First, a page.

Albany, N.Y. — Since the days of the Dutch settlers, the Hudson River Valley below Albany has been known for its apple orchards. Each autumn, in 17th-century towns with Dutch names, row upon row of apple trees is heavy with fruit.
In late autumn, with the harvest in, handson Valley orchard owners but the fruit to good use in pies, sauces, salads, puddings, and kuchens, often with an eye to entertianing. Many of the valley fruit farmers have been on their land for generations. One such is the Robert Goold family, whose 150 acres lie near Castleton on Hudson. Bob Goold, a descendant of an Albany family famed for making fine carriages in the 1870s, was born on the farm and has lived there for 64 years, 39 of them with his wife, Marcia.
The Goolds grow Cortlands, Delicious, Spies, and the apple of all eyes in the Northeast, the crunchy, juicy McIntosh with its pure white "meat." They also grow the "new breeds" such as Empires (named for new York State), Paula Reds, Jersey Macs, Jonamacs, and Macouns. Several of these, as the names indicate, are crosses of McIntosh apples with other varieties.
"Everyone should try the new apples, which are excellent," Marcia Goold advised. "People ask me if we get tired of eating apples after all these years. The answer is 'no.' We have big bowls of apples in the house, waiting for guests , and we eat apple dishes several times a week." Apple Orange Nut Bread 4 cups sifted flour 2 teaspoons baking powder 2 teaspoons baking soda 1 1/2 teaspoons salt 2/3 cup shortening 2 cups sugar 3 eggs 1 teaspoon shredded orange peel 2/3 cup orange juice 2 1/2 cups ground apples 1/2 cup chopped walnuts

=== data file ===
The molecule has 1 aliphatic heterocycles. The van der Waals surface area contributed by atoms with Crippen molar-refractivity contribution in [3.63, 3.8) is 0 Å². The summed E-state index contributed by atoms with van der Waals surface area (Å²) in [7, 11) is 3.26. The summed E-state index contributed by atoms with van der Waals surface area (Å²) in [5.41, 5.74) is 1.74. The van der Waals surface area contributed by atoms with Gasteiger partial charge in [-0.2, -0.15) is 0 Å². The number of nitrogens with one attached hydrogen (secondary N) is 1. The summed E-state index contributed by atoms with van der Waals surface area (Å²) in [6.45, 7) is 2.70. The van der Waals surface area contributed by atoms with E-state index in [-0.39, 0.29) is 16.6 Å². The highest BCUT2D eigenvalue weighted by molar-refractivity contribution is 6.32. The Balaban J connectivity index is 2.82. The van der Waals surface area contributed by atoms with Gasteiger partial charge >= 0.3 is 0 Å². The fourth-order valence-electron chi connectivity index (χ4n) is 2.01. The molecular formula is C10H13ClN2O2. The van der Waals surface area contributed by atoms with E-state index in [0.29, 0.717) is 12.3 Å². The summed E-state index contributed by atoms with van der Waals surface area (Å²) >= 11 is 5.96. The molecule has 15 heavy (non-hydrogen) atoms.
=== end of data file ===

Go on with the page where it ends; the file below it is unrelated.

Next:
Sift first 4 ingredients together. Cream shortening and sugar together. Add eggs and beat until night and fluffy. Mix in dry ingredients, adding alternately with orange juice. Add raisins, nuts, and apples. Bake in greased loaf tins at 350 degrees F. oven for 40 to 50 minutes.
Apple crisp is a favorite with Sue Goold Miller and her family. Sue uses Cortland apples, cloves, and cinnamon, and serves it ice cream. Apple Crisp 6 good-size apples 6 tablespoons butter 3/4 cup sifted flour 1 cup sugar 1/4 teaspoon ground cloves 1/2 teaspoon cinnamon 1/4 cup chopped nutmeats
Butter a baking dish, preferably glass. Peel and core apples and slice into dish. Mix 1/2 cup sugar, spices, and chopped nutmeats and sprinkel over apples. Mix remaining sugar with flour and cut in butter until mixture is crumbly. Arrange on top of apples. Bake in a 350-degree F. oven fro 30 minutes. Serves 4.
Old recipe books in the Hudson Valley give directions for Farm House Apples, baked apples served wtih a sauce. The following recipe is adapted to modern cooking methods. Originally the apples would have been baked in a "Dutch oven" beside the kitchen fireplace. Farm House Apples
Peel and core tart apples. Fill the space from which the core is taken with seeded raisins, sugar, and litle shreds of citron and lemon peel. Stand apples in a baking dish, pour 1/2 cup water over them, and dust with sugar. Bake in slow oven until tender and then sprinkle with bread crumbs. Dust again with sugar and bake 10 minutes more.
While apples are baking, mix 1 tablespoon flour, 1/2 cup sugar, and 1/2 pint of boiling water. Boil 1 minute. Remove from stove and pour slowly over beaten egg. Add a piece of lemon, then pour over apples and serve warm.